I also remember using a really stiff polyester to make a tunic style dress, and it stuck straight off my body. It was in a blue stripe and my friend said I looked like a hot nurse. Ha ha ha ha ha ha ha.

    • Johanna
      October 8, 2016 at 7:43 pm

      Yes, ball point needle was not something we learnt in school and if it was in sewing books, I think I must have skipped over that chapter! Took me ages to figure that one out too. And I love the the hot nurse story 😀

  • Rikki
    October 15, 2016 at 3:43 pm

    Lol! Reading your post brings back memories of starting mulitiple projects, only to get discouraged, lose interest and toss it. Also picking out totally inappropriate fabric for a project, lol! I made so many mistakes as a rookie! I just came across your videos yesterday while searching for fly zipper instructions. I had been watching a video that made it a lot more complicated that it needed to be. I was so impressed that you explained the zipper application so clearly in just about 3 minutes. I hope you’ll do the seamstress tag, I noticed someone else asked you and you indicated that you may:)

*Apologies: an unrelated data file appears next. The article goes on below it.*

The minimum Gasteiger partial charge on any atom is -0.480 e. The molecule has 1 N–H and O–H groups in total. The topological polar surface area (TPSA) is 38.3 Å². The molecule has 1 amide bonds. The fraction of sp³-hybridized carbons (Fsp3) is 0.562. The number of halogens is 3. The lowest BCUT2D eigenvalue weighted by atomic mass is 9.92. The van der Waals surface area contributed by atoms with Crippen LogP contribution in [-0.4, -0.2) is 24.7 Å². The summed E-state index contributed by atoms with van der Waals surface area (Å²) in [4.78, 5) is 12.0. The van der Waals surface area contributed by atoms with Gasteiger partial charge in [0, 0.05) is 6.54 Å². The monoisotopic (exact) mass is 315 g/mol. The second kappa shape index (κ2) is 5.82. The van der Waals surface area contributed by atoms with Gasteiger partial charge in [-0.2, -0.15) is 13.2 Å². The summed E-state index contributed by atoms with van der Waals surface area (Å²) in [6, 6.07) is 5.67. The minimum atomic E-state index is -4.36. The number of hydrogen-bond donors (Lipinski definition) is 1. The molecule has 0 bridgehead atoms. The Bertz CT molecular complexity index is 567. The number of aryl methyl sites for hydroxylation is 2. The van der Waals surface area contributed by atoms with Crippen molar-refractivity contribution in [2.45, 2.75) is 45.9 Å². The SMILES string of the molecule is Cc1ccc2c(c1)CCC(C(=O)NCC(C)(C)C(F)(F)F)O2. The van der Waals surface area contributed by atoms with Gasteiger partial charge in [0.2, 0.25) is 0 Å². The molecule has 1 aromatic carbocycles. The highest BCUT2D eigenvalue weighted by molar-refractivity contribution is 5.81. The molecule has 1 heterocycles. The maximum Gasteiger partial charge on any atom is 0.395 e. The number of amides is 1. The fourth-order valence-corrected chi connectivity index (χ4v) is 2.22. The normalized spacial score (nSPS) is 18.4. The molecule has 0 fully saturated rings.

• Johanna
      October 16, 2016 at 9:58 am

      Yes Sewing is not always an instant gratification thing for sure, behind every great finished project there is probably a lot of struggles along the way! And choosing the wrong fabric is such a heart breaker because there is really no way to salvage that project, so I’m learning to not be so stubborn and just toss those in the bin and move on the next project 😀
      And thank you for the kind comments about my zipper video, I really tried to boil it down and make it clear, and it makes very happy to hear that you found it helpful!


Leave a Reply